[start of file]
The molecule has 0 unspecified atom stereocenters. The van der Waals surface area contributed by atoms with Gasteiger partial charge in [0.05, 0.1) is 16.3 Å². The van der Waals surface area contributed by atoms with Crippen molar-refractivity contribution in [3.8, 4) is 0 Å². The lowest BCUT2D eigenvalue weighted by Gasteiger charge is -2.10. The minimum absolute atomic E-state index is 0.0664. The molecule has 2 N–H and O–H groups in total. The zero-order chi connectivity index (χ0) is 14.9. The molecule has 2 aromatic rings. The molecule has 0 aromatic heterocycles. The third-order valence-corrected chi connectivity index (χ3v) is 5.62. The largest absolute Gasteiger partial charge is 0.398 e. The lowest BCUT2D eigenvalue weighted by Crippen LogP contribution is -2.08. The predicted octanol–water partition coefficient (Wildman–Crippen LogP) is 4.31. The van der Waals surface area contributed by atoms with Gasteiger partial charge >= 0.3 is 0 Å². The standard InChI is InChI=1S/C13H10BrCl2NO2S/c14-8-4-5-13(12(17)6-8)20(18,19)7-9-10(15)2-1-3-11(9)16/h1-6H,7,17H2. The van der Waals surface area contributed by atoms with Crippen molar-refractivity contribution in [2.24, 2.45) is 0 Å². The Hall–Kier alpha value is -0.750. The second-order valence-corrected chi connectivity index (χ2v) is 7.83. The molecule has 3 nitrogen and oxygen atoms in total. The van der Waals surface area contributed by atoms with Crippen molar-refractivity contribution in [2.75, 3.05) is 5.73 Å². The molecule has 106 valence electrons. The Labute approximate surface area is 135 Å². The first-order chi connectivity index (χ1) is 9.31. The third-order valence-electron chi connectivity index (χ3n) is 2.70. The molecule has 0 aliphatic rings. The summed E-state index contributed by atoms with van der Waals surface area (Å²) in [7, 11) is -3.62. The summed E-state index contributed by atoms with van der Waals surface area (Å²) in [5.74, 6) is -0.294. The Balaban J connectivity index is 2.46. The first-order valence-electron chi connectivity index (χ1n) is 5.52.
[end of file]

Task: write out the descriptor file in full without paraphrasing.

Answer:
The molecule has 0 unspecified atom stereocenters. The van der Waals surface area contributed by atoms with Gasteiger partial charge in [0.05, 0.1) is 16.3 Å². The van der Waals surface area contributed by atoms with Crippen molar-refractivity contribution in [3.8, 4) is 0 Å². The lowest BCUT2D eigenvalue weighted by Gasteiger charge is -2.10. The minimum absolute atomic E-state index is 0.0664. The molecule has 2 N–H and O–H groups in total. The zero-order chi connectivity index (χ0) is 14.9. The molecule has 2 aromatic rings. The molecule has 0 aromatic heterocycles. The third-order valence-corrected chi connectivity index (χ3v) is 5.62. The largest absolute Gasteiger partial charge is 0.398 e. The lowest BCUT2D eigenvalue weighted by Crippen LogP contribution is -2.08. The predicted octanol–water partition coefficient (Wildman–Crippen LogP) is 4.31. The van der Waals surface area contributed by atoms with Gasteiger partial charge >= 0.3 is 0 Å². The standard InChI is InChI=1S/C13H10BrCl2NO2S/c14-8-4-5-13(12(17)6-8)20(18,19)7-9-10(15)2-1-3-11(9)16/h1-6H,7,17H2. The van der Waals surface area contributed by atoms with Crippen molar-refractivity contribution in [2.24, 2.45) is 0 Å². The Hall–Kier alpha value is -0.750. The second-order valence-corrected chi connectivity index (χ2v) is 7.83. The molecule has 3 nitrogen and oxygen atoms in total. The van der Waals surface area contributed by atoms with Crippen molar-refractivity contribution in [2.75, 3.05) is 5.73 Å². The molecule has 106 valence electrons. The Labute approximate surface area is 135 Å². The first-order chi connectivity index (χ1) is 9.31. The third-order valence-electron chi connectivity index (χ3n) is 2.70. The molecule has 0 aliphatic rings. The summed E-state index contributed by atoms with van der Waals surface area (Å²) in [7, 11) is -3.62. The summed E-state index contributed by atoms with van der Waals surface area (Å²) in [5.74, 6) is -0.294. The Balaban J connectivity index is 2.46. The first-order valence-electron chi connectivity index (χ1n) is 5.52.